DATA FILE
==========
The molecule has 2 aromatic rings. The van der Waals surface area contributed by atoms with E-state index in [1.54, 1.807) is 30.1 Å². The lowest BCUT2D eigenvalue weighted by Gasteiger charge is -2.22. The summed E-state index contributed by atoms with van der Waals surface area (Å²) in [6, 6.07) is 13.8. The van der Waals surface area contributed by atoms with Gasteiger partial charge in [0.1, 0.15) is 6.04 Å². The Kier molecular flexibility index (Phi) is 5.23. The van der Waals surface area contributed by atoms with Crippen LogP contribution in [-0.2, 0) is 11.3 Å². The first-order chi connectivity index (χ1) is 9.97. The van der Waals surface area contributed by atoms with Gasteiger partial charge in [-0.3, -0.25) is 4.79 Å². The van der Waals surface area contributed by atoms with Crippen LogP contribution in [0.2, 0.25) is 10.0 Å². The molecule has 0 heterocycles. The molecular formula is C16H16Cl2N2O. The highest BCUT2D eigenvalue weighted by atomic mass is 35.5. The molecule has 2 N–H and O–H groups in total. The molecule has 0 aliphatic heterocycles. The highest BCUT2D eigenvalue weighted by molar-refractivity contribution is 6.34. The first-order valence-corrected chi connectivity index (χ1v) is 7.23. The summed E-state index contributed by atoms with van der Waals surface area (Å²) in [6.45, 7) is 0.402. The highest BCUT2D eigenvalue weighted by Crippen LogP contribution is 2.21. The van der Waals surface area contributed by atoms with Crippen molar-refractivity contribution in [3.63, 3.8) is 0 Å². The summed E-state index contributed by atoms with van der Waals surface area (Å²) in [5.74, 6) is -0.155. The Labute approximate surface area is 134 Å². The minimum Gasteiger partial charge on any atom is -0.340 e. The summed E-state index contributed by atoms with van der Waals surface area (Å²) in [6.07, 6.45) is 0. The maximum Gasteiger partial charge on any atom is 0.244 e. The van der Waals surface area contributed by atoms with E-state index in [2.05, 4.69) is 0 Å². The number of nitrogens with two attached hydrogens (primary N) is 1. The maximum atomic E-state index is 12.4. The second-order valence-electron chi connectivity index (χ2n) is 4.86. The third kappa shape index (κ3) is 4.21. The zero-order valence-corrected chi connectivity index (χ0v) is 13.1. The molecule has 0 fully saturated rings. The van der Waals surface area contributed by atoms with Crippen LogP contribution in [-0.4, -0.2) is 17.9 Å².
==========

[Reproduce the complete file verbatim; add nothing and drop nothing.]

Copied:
The molecule has 2 aromatic rings. The van der Waals surface area contributed by atoms with E-state index in [1.54, 1.807) is 30.1 Å². The lowest BCUT2D eigenvalue weighted by Gasteiger charge is -2.22. The summed E-state index contributed by atoms with van der Waals surface area (Å²) in [6, 6.07) is 13.8. The van der Waals surface area contributed by atoms with Gasteiger partial charge in [0.1, 0.15) is 6.04 Å². The Kier molecular flexibility index (Phi) is 5.23. The van der Waals surface area contributed by atoms with Crippen LogP contribution in [-0.2, 0) is 11.3 Å². The first-order chi connectivity index (χ1) is 9.97. The van der Waals surface area contributed by atoms with Gasteiger partial charge in [-0.3, -0.25) is 4.79 Å². The van der Waals surface area contributed by atoms with Crippen LogP contribution in [0.2, 0.25) is 10.0 Å². The molecule has 0 heterocycles. The molecular formula is C16H16Cl2N2O. The highest BCUT2D eigenvalue weighted by atomic mass is 35.5. The molecule has 2 N–H and O–H groups in total. The molecule has 0 aliphatic heterocycles. The highest BCUT2D eigenvalue weighted by molar-refractivity contribution is 6.34. The first-order valence-corrected chi connectivity index (χ1v) is 7.23. The summed E-state index contributed by atoms with van der Waals surface area (Å²) in [6.45, 7) is 0.402. The highest BCUT2D eigenvalue weighted by Crippen LogP contribution is 2.21. The van der Waals surface area contributed by atoms with Crippen molar-refractivity contribution in [3.63, 3.8) is 0 Å². The summed E-state index contributed by atoms with van der Waals surface area (Å²) in [5.74, 6) is -0.155. The Labute approximate surface area is 134 Å². The minimum Gasteiger partial charge on any atom is -0.340 e. The summed E-state index contributed by atoms with van der Waals surface area (Å²) in [6.07, 6.45) is 0. The maximum Gasteiger partial charge on any atom is 0.244 e. The van der Waals surface area contributed by atoms with E-state index in [2.05, 4.69) is 0 Å². The number of nitrogens with two attached hydrogens (primary N) is 1. The maximum atomic E-state index is 12.4. The second-order valence-electron chi connectivity index (χ2n) is 4.86. The third kappa shape index (κ3) is 4.21. The zero-order valence-corrected chi connectivity index (χ0v) is 13.1. The molecule has 0 fully saturated rings. The van der Waals surface area contributed by atoms with Crippen LogP contribution in [-0.4, -0.2) is 17.9 Å².